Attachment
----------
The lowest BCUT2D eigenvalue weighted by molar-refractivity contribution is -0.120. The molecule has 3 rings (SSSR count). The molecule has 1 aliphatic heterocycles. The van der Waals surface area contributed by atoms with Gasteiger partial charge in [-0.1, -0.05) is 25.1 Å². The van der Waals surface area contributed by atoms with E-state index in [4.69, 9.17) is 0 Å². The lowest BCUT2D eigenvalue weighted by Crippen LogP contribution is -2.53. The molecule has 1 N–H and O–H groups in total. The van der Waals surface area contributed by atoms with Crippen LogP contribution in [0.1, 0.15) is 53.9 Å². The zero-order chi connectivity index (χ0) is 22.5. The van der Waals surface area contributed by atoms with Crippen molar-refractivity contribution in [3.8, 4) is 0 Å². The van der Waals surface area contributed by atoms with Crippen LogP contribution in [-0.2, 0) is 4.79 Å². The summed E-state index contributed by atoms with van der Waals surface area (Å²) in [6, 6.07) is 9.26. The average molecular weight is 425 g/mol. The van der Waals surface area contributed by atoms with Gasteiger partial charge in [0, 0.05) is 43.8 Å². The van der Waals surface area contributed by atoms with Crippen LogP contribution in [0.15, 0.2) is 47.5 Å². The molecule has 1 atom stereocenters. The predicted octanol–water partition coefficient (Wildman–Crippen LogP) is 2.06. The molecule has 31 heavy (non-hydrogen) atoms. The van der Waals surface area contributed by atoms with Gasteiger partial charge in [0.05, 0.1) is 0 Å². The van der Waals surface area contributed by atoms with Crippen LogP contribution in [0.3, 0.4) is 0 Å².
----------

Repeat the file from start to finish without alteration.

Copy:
The lowest BCUT2D eigenvalue weighted by molar-refractivity contribution is -0.120. The molecule has 3 rings (SSSR count). The molecule has 1 aliphatic heterocycles. The van der Waals surface area contributed by atoms with Gasteiger partial charge in [-0.1, -0.05) is 25.1 Å². The van der Waals surface area contributed by atoms with E-state index in [4.69, 9.17) is 0 Å². The lowest BCUT2D eigenvalue weighted by Crippen LogP contribution is -2.53. The molecule has 1 N–H and O–H groups in total. The van der Waals surface area contributed by atoms with Crippen LogP contribution in [0.1, 0.15) is 53.9 Å². The zero-order chi connectivity index (χ0) is 22.5. The van der Waals surface area contributed by atoms with Crippen molar-refractivity contribution in [3.8, 4) is 0 Å². The van der Waals surface area contributed by atoms with Crippen LogP contribution in [-0.2, 0) is 4.79 Å². The summed E-state index contributed by atoms with van der Waals surface area (Å²) in [6, 6.07) is 9.26. The average molecular weight is 425 g/mol. The van der Waals surface area contributed by atoms with Gasteiger partial charge in [0, 0.05) is 43.8 Å². The van der Waals surface area contributed by atoms with Crippen LogP contribution in [0.15, 0.2) is 47.5 Å². The molecule has 1 atom stereocenters. The predicted octanol–water partition coefficient (Wildman–Crippen LogP) is 2.06. The molecule has 31 heavy (non-hydrogen) atoms. The van der Waals surface area contributed by atoms with Gasteiger partial charge in [0.05, 0.1) is 0 Å². The van der Waals surface area contributed by atoms with Crippen LogP contribution in [0.3, 0.4) is 0 Å².